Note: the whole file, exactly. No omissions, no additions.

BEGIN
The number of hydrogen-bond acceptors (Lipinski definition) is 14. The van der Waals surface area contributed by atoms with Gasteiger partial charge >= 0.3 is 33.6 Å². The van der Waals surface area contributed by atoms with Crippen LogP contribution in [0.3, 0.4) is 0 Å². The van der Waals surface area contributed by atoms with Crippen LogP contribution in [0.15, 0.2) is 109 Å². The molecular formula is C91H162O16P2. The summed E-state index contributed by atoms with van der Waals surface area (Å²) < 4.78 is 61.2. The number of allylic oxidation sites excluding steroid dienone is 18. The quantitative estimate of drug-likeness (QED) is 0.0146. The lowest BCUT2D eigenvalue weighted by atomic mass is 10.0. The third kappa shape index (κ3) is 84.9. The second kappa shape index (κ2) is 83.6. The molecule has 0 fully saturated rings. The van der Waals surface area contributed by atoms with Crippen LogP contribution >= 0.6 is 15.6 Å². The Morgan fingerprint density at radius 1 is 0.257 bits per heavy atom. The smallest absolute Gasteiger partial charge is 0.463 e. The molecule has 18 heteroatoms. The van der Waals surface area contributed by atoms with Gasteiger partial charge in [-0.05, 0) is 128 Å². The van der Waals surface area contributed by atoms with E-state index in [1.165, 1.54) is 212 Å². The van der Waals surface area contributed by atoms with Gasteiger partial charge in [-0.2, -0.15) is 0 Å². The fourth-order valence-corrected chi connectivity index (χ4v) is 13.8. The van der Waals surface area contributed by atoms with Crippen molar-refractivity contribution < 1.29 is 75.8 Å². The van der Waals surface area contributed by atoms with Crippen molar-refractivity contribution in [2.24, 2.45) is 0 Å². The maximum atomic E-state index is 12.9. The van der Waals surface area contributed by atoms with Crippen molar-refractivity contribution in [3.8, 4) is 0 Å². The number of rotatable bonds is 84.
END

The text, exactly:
The number of hydrogen-bond acceptors (Lipinski definition) is 14. The van der Waals surface area contributed by atoms with Gasteiger partial charge >= 0.3 is 33.6 Å². The van der Waals surface area contributed by atoms with Crippen LogP contribution in [0.3, 0.4) is 0 Å². The van der Waals surface area contributed by atoms with Crippen LogP contribution in [0.15, 0.2) is 109 Å². The molecular formula is C91H162O16P2. The summed E-state index contributed by atoms with van der Waals surface area (Å²) < 4.78 is 61.2. The number of allylic oxidation sites excluding steroid dienone is 18. The quantitative estimate of drug-likeness (QED) is 0.0146. The lowest BCUT2D eigenvalue weighted by atomic mass is 10.0. The third kappa shape index (κ3) is 84.9. The second kappa shape index (κ2) is 83.6. The molecule has 0 fully saturated rings. The van der Waals surface area contributed by atoms with Crippen LogP contribution >= 0.6 is 15.6 Å². The Morgan fingerprint density at radius 1 is 0.257 bits per heavy atom. The smallest absolute Gasteiger partial charge is 0.463 e. The molecule has 18 heteroatoms. The van der Waals surface area contributed by atoms with Gasteiger partial charge in [-0.05, 0) is 128 Å². The van der Waals surface area contributed by atoms with E-state index in [1.165, 1.54) is 212 Å². The van der Waals surface area contributed by atoms with Gasteiger partial charge in [-0.2, -0.15) is 0 Å². The fourth-order valence-corrected chi connectivity index (χ4v) is 13.8. The van der Waals surface area contributed by atoms with Crippen molar-refractivity contribution < 1.29 is 75.8 Å². The van der Waals surface area contributed by atoms with Crippen molar-refractivity contribution in [2.24, 2.45) is 0 Å². The maximum atomic E-state index is 12.9. The van der Waals surface area contributed by atoms with Crippen molar-refractivity contribution in [3.8, 4) is 0 Å². The number of rotatable bonds is 84.